The History of Basilicata
Greek, Roman, Byzantine, Saracen, Lombard and Norman land of conquest
Lucania (as Basilicata was called from 1932 to 1947) derives its name from the Latin word, Lucus, which means wood, because it was once rich in huge forests, or from the Greek word, Likos (wolf), for the packs of wolves that populated its woods, or, according to some historians, from the word Luci, ancient populations that came from the East through the Illyrian coasts around 1500 B.C.
The name Basilicata, on the other hand, comes from the eastern Basilian monks who populated the localities of Matera where there are still numerous testimonies of monasteries, underground churches and cloisters, or from the Basilikos, Byzantine imperial officials, when in the 10th century the region came under the dominion of the Eastern Empire.
In any case, the Lucanian land is reminiscent of glorious periods and important historical events that are a living part of the history of Italy.
Always a landmark of people, it has experienced both glory and darkness with moments of great prosperity alternating with domination and devastation.
The Greeks passed through in the eighth century B.C. and founded the Greek colony of Siris (so flourishing and prosperous as to arouse the envy of the Achaeans who invaded and defeated it in 570 B.C.) as well as colonies on the Ionian Sea. Then it was the Romans’ turn, extending the Via Appia to Brindisi around 298 B.C.
At the end of the 5th century, Basilicata was already largely Christianized and after the fall of the Roman Empire, it remained under the Byzantine dominion until the Lombard conquest. The Saracen raids led the local populations to abandon the settlements in the plains and on the coast in favor of more protected centers in higher altitudes. Tricarico and Tursi, however, experience a longer-lasting Arab domination that has profoundly influenced the structure of the settlements that retain an Arab layout, still clearly visible today in the Ràbata and Saracena neighborhoods in Tricarico along with Rabatana in Tursi.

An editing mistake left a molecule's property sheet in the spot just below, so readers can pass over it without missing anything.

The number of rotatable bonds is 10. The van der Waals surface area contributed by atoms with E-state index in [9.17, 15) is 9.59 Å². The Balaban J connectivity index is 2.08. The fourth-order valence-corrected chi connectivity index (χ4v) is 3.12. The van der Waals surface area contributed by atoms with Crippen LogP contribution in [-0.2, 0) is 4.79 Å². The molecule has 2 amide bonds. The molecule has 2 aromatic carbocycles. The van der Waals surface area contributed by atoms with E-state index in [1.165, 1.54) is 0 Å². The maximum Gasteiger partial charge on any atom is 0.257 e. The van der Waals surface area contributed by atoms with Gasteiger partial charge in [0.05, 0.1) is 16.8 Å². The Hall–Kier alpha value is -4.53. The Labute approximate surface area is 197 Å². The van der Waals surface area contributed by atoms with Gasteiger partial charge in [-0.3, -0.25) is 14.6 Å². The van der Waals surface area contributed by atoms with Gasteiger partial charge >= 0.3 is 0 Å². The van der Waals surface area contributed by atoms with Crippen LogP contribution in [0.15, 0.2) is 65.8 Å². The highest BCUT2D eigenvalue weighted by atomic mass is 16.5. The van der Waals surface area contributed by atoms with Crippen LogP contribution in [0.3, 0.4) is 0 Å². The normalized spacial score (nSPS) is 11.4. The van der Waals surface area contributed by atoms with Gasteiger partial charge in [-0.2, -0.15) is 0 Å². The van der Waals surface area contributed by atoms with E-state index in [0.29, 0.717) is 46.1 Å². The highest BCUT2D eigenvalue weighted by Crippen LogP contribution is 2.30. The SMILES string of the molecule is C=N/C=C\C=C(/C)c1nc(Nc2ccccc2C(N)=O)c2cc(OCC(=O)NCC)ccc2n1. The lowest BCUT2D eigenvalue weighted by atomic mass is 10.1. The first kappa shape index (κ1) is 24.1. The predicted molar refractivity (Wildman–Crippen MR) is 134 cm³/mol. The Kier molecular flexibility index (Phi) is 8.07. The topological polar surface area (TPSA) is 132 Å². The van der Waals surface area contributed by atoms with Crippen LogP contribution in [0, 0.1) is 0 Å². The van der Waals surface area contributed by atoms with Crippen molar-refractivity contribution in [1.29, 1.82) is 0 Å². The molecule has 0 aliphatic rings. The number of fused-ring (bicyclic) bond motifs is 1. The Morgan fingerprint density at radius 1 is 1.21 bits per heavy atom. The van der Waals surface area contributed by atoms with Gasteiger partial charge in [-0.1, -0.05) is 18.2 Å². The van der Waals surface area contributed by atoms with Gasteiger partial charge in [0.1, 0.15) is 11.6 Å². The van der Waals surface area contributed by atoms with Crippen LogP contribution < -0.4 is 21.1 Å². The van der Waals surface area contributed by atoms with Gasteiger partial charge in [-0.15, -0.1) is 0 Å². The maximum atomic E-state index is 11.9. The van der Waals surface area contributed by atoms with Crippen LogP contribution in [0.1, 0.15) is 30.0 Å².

Conquered by the Normans and the Swabians of Emperor Frederick II, Basilicata underwent its last domination by the Bourbons, just before the unification of Italy.
Nature and Landscapes
Tyrrhenian and Ionian sea
Overlooking two seas, the Tyrrhenian and the Ionian, this region offers many opportunities for seafarers.
The Ionian coast boasts fine sanded, white beaches, some still wild where the native lily grows while other beaches are well equipped for tourists. On the other hand, the Tyrrhenian is more rugged and forested, combining the blue of the sea with small inlets, promontories and islets.
Those who love long walks and hikes will find a great variety of choices with its eleven protected areas, two of which are national parks, the Pollino and Val d’Agri, two regional parks (Gallipoli Cognato Natural Park – Piccole Dolomiti Lucane Mountain Range and Natural Historical Archaeological Park of the Rupestrian Churches of Materano) and seven regional nature reserves. Basilicata can be seen by many routes, each with a particular characteristic offering everything from extreme sports, to the enchanting beauty of tranquil views.
The Pollino National Park boasts the highest peaks in Southern Italy which remain covered with snow from November to May. Snow-shoeing and cross-country skiing are popular winter sports here, and a great way to experience the natural beauty of the mountains.
This natural area, which enjoys great prestige, is extremely varied and is composed of Dolomite rocks, limestone bastions, fault walls, cliffs, deep gorges, karst caves, gables of volcanic origin, sinkholes, as well as plateaus, meadows and high altitude pastures.
The Calanchi, or badlands, are deep furrows arranged in a parallel or fan-shaped manner, created by the erosion of surface waters on the clay slopes, very well described in the work of Carlo Levi, Christ Stopped at Eboli. The Calanchi are located in the south-eastern part of Basilicata and offer great opportunities for hiking and climbing.
The Villages of Basilicata
Basilicata has acquired fame in the last two decades, especially during the last year with the proclamation of the city of Matera as the European Capital of Culture 2019.